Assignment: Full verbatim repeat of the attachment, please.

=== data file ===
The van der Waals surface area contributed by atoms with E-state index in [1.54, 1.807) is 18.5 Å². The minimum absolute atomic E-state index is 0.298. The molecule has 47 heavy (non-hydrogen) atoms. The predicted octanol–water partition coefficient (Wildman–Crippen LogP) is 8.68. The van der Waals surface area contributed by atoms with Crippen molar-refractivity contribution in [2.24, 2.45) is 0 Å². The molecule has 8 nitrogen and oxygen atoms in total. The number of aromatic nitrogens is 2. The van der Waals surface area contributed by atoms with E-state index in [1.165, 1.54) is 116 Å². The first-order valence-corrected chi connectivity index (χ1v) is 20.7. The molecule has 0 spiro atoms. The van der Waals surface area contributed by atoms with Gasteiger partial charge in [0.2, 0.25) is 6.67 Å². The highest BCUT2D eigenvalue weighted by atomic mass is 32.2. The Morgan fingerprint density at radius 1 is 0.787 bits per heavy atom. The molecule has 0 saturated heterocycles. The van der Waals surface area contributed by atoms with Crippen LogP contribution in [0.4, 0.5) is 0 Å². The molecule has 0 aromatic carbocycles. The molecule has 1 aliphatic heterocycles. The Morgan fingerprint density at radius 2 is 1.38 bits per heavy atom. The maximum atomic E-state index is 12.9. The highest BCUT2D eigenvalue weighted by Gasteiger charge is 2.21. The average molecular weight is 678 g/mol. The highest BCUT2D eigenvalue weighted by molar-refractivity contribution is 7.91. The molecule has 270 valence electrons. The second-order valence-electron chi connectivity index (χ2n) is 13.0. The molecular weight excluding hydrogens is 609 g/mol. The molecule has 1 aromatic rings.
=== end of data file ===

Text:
The van der Waals surface area contributed by atoms with E-state index in [1.54, 1.807) is 18.5 Å². The minimum absolute atomic E-state index is 0.298. The molecule has 47 heavy (non-hydrogen) atoms. The predicted octanol–water partition coefficient (Wildman–Crippen LogP) is 8.68. The van der Waals surface area contributed by atoms with Crippen molar-refractivity contribution in [2.24, 2.45) is 0 Å². The molecule has 8 nitrogen and oxygen atoms in total. The number of aromatic nitrogens is 2. The van der Waals surface area contributed by atoms with E-state index in [1.165, 1.54) is 116 Å². The first-order valence-corrected chi connectivity index (χ1v) is 20.7. The molecule has 0 spiro atoms. The van der Waals surface area contributed by atoms with Gasteiger partial charge in [0.2, 0.25) is 6.67 Å². The highest BCUT2D eigenvalue weighted by atomic mass is 32.2. The Morgan fingerprint density at radius 1 is 0.787 bits per heavy atom. The molecule has 0 saturated heterocycles. The van der Waals surface area contributed by atoms with Crippen LogP contribution in [0.4, 0.5) is 0 Å². The molecule has 0 aromatic carbocycles. The molecule has 1 aliphatic heterocycles. The Morgan fingerprint density at radius 2 is 1.38 bits per heavy atom. The maximum atomic E-state index is 12.9. The highest BCUT2D eigenvalue weighted by Gasteiger charge is 2.21. The average molecular weight is 678 g/mol. The highest BCUT2D eigenvalue weighted by molar-refractivity contribution is 7.91. The molecule has 270 valence electrons. The second-order valence-electron chi connectivity index (χ2n) is 13.0. The molecular weight excluding hydrogens is 609 g/mol. The molecule has 1 aromatic rings.